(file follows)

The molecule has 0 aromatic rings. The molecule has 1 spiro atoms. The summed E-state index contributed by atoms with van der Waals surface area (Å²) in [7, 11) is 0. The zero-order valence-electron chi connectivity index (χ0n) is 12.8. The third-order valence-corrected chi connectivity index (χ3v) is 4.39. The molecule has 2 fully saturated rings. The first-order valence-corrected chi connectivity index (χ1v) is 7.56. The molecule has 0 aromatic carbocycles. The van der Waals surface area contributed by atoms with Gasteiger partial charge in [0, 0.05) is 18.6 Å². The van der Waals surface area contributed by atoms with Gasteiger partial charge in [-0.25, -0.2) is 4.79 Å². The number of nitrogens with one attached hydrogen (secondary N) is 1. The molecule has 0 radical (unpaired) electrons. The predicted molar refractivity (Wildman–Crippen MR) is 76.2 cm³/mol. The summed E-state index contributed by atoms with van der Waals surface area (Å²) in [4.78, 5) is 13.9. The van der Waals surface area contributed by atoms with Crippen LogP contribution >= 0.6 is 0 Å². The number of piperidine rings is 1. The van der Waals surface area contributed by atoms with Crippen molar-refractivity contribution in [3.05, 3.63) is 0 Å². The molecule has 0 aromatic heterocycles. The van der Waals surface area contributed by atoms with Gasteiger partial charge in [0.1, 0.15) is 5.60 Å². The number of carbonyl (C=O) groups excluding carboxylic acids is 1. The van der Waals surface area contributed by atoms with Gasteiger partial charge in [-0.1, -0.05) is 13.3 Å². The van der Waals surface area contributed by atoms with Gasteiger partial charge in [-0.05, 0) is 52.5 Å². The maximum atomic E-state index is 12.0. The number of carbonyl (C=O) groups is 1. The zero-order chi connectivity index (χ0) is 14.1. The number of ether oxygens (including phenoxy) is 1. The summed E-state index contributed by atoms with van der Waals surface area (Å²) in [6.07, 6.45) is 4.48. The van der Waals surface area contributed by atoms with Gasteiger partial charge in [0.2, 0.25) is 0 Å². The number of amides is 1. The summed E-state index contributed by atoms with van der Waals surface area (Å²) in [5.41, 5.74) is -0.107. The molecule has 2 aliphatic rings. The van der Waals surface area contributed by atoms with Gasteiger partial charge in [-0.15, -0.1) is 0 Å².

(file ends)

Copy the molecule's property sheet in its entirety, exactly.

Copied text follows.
The molecule has 0 aromatic rings. The molecule has 1 spiro atoms. The summed E-state index contributed by atoms with van der Waals surface area (Å²) in [7, 11) is 0. The zero-order valence-electron chi connectivity index (χ0n) is 12.8. The third-order valence-corrected chi connectivity index (χ3v) is 4.39. The molecule has 2 fully saturated rings. The first-order valence-corrected chi connectivity index (χ1v) is 7.56. The molecule has 0 aromatic carbocycles. The van der Waals surface area contributed by atoms with Gasteiger partial charge in [0, 0.05) is 18.6 Å². The van der Waals surface area contributed by atoms with Gasteiger partial charge in [-0.25, -0.2) is 4.79 Å². The number of nitrogens with one attached hydrogen (secondary N) is 1. The molecule has 0 radical (unpaired) electrons. The predicted molar refractivity (Wildman–Crippen MR) is 76.2 cm³/mol. The summed E-state index contributed by atoms with van der Waals surface area (Å²) in [4.78, 5) is 13.9. The van der Waals surface area contributed by atoms with Crippen LogP contribution >= 0.6 is 0 Å². The number of piperidine rings is 1. The van der Waals surface area contributed by atoms with Crippen molar-refractivity contribution in [3.05, 3.63) is 0 Å². The molecule has 0 aromatic heterocycles. The van der Waals surface area contributed by atoms with Gasteiger partial charge in [0.1, 0.15) is 5.60 Å². The number of carbonyl (C=O) groups excluding carboxylic acids is 1. The van der Waals surface area contributed by atoms with Gasteiger partial charge in [-0.1, -0.05) is 13.3 Å². The van der Waals surface area contributed by atoms with Gasteiger partial charge in [-0.05, 0) is 52.5 Å². The maximum atomic E-state index is 12.0. The number of carbonyl (C=O) groups is 1. The zero-order chi connectivity index (χ0) is 14.1. The number of ether oxygens (including phenoxy) is 1. The summed E-state index contributed by atoms with van der Waals surface area (Å²) in [6.07, 6.45) is 4.48. The van der Waals surface area contributed by atoms with Gasteiger partial charge in [0.2, 0.25) is 0 Å². The number of amides is 1. The summed E-state index contributed by atoms with van der Waals surface area (Å²) in [5.41, 5.74) is -0.107. The molecule has 2 aliphatic rings. The van der Waals surface area contributed by atoms with Gasteiger partial charge in [-0.15, -0.1) is 0 Å².